The type of credit card you need depends on a mishmash of factors, from your income and current debt level to your spending habits, social affiliations and professional memberships. Before selecting a card, make sure you understand things like benefits, terms and conditions, annual percentage rate and annual membership fees. Credit cards run the gamut from standard and rewards program to frequent flyer, specialty and credit repair.
Do I Need a Standard Card?
Most people have a standard card, that is, the type of unsecured card with a basic annual percentage rate. Most financial institutions offer this type of card, and the majority of consumers with a FICO score above 640 typically would receive one if they sign up for it. A standard card may be the one you need if you regularly pay off your card balances, live within your means, don't travel much and need to build up your credit history.
There are two types of standard card: low-interest and balance transfer. A low-interest card may be suitable for you if you have a high credit score and are in good financial condition, among other things. Creditcards.com enables consumers to search, compare and apply for low-interest cards. A balance transfer card can help you lower interest charges from higher-rate cards. Before transferring balances, read closely the fine prints and ask your credit card institution for more information. The goal is to avoid those teaser rates that initially are low when you make the transfer but skyrocket after the introductory period, say, six or 12 months later.
Is a Credit Card with a Rewards Program Right for Me?
With a reward card, you earn incentives whenever you make a purchase. So the more you spend, the more rewards you accumulate. Reward cards are as varied as general reward points, cash back, hotel or travel points, retail rewards, and gas cards with points or rewards. This kind of credit card is right for you if your lifestyle, spending habit, profession or entrepreneurial ambition fits with what the card offers. For example, if you own a shipping company, you might find a gas card suitable for your business, especially when it comes to lowering your business' overall gas expense. Alternatively, if your job requires that you spend, say, more than 50% of your time at hotels and other lodging facilities, holding a hotel points card may be a smart decision.
Why Would I Need a Frequent Flyer Credit Card?
If you fall in the frequent flyer category, you might want to consider a travel rewards card, which is a subset of the rewards cards but one that is specifically aimed at people who regularly travel, be it for business or pleasure. You may want to consider cards that are co-branded with a specific airline, say, United Airlines credit cards, or are generic, meaning you can redeem the benefits through any airline. Talk to your airline or travel agent to learn more about frequent flyer programs and ways you gradually can increase mileage awards, accumulate benefits over time, and finally afford that trip to the Bahamas you've dreamed of all your life.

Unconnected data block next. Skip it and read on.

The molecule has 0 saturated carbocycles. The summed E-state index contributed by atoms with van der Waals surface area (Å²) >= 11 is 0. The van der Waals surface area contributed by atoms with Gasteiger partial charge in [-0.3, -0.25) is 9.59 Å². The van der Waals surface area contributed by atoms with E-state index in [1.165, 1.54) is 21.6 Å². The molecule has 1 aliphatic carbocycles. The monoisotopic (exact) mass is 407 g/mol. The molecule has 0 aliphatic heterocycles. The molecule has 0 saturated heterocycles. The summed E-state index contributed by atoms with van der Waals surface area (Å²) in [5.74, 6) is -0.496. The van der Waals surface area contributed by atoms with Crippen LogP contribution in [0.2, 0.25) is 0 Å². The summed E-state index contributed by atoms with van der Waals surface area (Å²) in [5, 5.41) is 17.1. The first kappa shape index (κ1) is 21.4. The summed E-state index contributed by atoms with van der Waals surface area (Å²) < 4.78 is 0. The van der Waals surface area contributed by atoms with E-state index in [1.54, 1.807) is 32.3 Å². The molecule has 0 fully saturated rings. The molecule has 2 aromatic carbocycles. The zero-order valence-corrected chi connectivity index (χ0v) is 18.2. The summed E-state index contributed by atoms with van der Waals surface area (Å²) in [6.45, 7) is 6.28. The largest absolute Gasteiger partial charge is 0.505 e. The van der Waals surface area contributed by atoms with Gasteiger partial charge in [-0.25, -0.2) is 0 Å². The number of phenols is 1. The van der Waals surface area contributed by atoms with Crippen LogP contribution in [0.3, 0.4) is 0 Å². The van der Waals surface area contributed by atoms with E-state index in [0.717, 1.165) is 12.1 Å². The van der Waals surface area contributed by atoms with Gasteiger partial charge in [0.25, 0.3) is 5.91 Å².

What Benefits Can I Derive From Specialty Cards?
You would want to consider specialty if you're a consumer with specific needs, such as students or businesspeople. Business cards are available for entrepreneurs and business executives and offer everything from low introductory rates and travel rewards programs to cash back programs. If you fall in that category, talk to your bank and see what kind of business cards it offers, especially when it comes to perks like high credit limits, cards for employees, expense management reports and special business rewards and savings. If you're a student, getting a student credit card can help you build up your credit, which is a good thing given that most financial institutions may not readily grant traditional credit cards to youngsters who are still in college and lack creditworthiness.
How Can Bad-Credit or Credit-Repair Cards Help Me?
If your credit score has been tarnished because of financial mismanagement or a series of bad personal choices, you still can hold a credit card. Talk to your financial institution to learn more about the type of bad-credit card it offers as well as the terms and conditions. Check CreditNet to find your perfect credit card, especially one that suits your subpar credit score and credit level. Before selecting a card that fits your personal profile, you can read experts' reviews and compare the best cards on the market. The goal here is to use credit responsibly to rebuild credit and creditworthiness quickly.
The type of card that suits your spending should also fit nicely with other aspects of your life, such as profession, financial condition and creditworthiness. Depending on your personal situation, you can choose from a wide assortment of cards, ranging from bad credit and specialty to standard and travel-related.